Harmonization also facilitates international roaming, allowing countries to be more attractive to leisure and business travelers. Given that several operators work across countries in the region, failure to harmonize would limit the economic growth of their operations in the region, as well as their ability to achieve economies of scale, which is an important element in driving service prices down. Deloitte estimates that if spectrum was made available in a harmonized manner, data consumption could grow 25-fold between 2015 and 2025, from 103 Pb per month to 2,700 Pb per month. In countries such as Egypt and Jordan, data consumption is set to increase 37 and 40 times, respectively, compared to 2015 levels.

The demand for additional spectrum is tied directly to the rapid expansion in consumption of wireless broadband communications. Wireless traffic has more than doubled each year since 2009 and the increasing penetration of smartphones and tablets only serves to exacerbate the problem70. Today, the average smartphone drives 35 times more traffic than a typical cellphone. It is expected that by 2016 wireless traffic will have increased 50 fold from 2012.

Likewise, the significant growth of Arabic-language content is expected to increase data demand. YouTube is capitalizing on this trend by launching localized versions of the platform in several Middle Eastern countries, which currently report over 167 million views a day. Saudi Arabia is already the country with the highest per capita use of YouTube in the world, with over 90 million views a day70a. Up to 93% of Egyptian internet users have indicated they use YouTube at least once per week, and 19% of smartphone users access the platform on their device. As demand for data increases, the Arab countries could be faced with a shortage of spectrum by 2020 unless existing operators and new entrants undertake further investment in network infrastructure to support this traffic growth.

Spectrum re-farming and liberalization as an interim solution

The availability of radio spectrum can be improved by only two methods. The first is accomplished through more efficient assignment of frequency bands to spectrum seekers who would maximize the use of spectrum. As the distribution of spectrum can have major economic implications for competition and accessibility, many governments and regulators have put significant effort into designing spectrum licensing frameworks which maximize economic benefits for the country. This includes reallocation of spectrum bands to new usages (e.g. the “Digital Dividend case with reallocation from broadcasting to mobile), increased popularity of auctions as a way to transparently and efficiently assign spectrum, spectrum pricing (e.g. AIP) and in some cases spectrum trading.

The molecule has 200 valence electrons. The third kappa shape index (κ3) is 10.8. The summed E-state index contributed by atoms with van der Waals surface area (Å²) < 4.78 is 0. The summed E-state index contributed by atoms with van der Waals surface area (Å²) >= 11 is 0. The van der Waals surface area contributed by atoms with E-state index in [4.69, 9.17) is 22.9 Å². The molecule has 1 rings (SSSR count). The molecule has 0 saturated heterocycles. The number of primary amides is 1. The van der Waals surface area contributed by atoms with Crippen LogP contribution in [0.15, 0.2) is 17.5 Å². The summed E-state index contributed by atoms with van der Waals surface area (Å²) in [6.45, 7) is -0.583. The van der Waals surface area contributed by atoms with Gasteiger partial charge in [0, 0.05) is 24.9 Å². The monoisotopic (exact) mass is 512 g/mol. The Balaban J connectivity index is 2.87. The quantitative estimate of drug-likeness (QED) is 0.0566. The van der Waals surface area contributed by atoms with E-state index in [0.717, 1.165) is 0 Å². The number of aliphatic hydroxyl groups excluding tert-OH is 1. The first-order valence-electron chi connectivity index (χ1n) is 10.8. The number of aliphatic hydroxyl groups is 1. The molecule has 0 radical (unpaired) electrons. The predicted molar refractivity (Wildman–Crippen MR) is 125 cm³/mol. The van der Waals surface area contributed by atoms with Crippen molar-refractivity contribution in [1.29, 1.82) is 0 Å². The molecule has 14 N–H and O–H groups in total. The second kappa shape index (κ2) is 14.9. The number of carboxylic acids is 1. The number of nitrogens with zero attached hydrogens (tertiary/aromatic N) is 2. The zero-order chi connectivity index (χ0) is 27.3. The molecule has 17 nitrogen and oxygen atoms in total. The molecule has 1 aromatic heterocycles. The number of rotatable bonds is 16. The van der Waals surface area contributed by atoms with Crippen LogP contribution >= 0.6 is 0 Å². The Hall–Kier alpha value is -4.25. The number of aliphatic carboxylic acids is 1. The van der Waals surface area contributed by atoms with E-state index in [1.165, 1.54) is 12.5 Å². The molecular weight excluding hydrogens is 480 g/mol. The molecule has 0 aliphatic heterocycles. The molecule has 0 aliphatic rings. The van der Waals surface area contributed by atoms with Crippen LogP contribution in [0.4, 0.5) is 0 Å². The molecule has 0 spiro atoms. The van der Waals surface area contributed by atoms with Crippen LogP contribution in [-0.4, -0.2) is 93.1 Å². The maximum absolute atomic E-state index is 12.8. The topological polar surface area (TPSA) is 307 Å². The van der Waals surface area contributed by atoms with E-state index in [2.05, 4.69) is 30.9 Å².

The second method is to make more efficient use of limited spectrum. Fourth generation (4G) technologies such as LTE have substantially improved spectral efficiency. LTE is almost 16 times better than 3G at moving a bit of data over a Hertz of spectrum. However, in the seven years it has taken to develop and widely deploy this new technology, wireless traffic increased 30-fold. Vendors simply cannot develop new technologies fast enough to meet growing demand. The emerging LTE-Advance standard expects to further double71 spectral efficiency over LTE. While this seems a great achievement, it only results in adding less than a year of additional capacity at current growth rates.

For governments in the Arab states, there are upcoming options to mitigate this spectrum scarcity. These options include releasing harmonized spectrum through the digital switchover in the Digital Dividend bands (700MHz and 800MHz), promoting spectrum liberalization by re-farming72 the 1,800MHz band, and promoting further release of the 2,600MHz band. There are already a few examples of governments in the region successfully leveraging these options including spectrum liberalization and technology neutral licencing:

  • Saudi Arabia’s technology-neutral approach of spectrum policy for universal service providers allowed the provision of high-speed internet in rural areas. This led to the deployment of 3G/UMTS services over the 900MHz band, previously allocated to 2G technology.
  • Lebanon has also proposed that the 2.6GHz band be subject to re-farming through its initiative for mobile broadband aiming at repackaging the band to be harmonized internationally.
  • Other examples are Egypt and Tunisia, which awarded technology-neutral licenses in 2007 and 2009.


Emerging technologies, such as Heterogeneous Networks or HetNets, have the potential to address some of these concerns. HetNets consist of a series of wireless access layers, protocols, and equipment allowing mobile devices to seamlessly move between wireless networks of various types. Voice calls and data sessions can be maintained without interruption as devices move between macrocells (covering dozens of km), microcells (covering kms), picocells (100s of meters) and femtocells (tens of meters) and back. Emerging technologies and standards can extend HetNets across Wi-Fi, Mesh and Ad-Hoc wireless networks as well.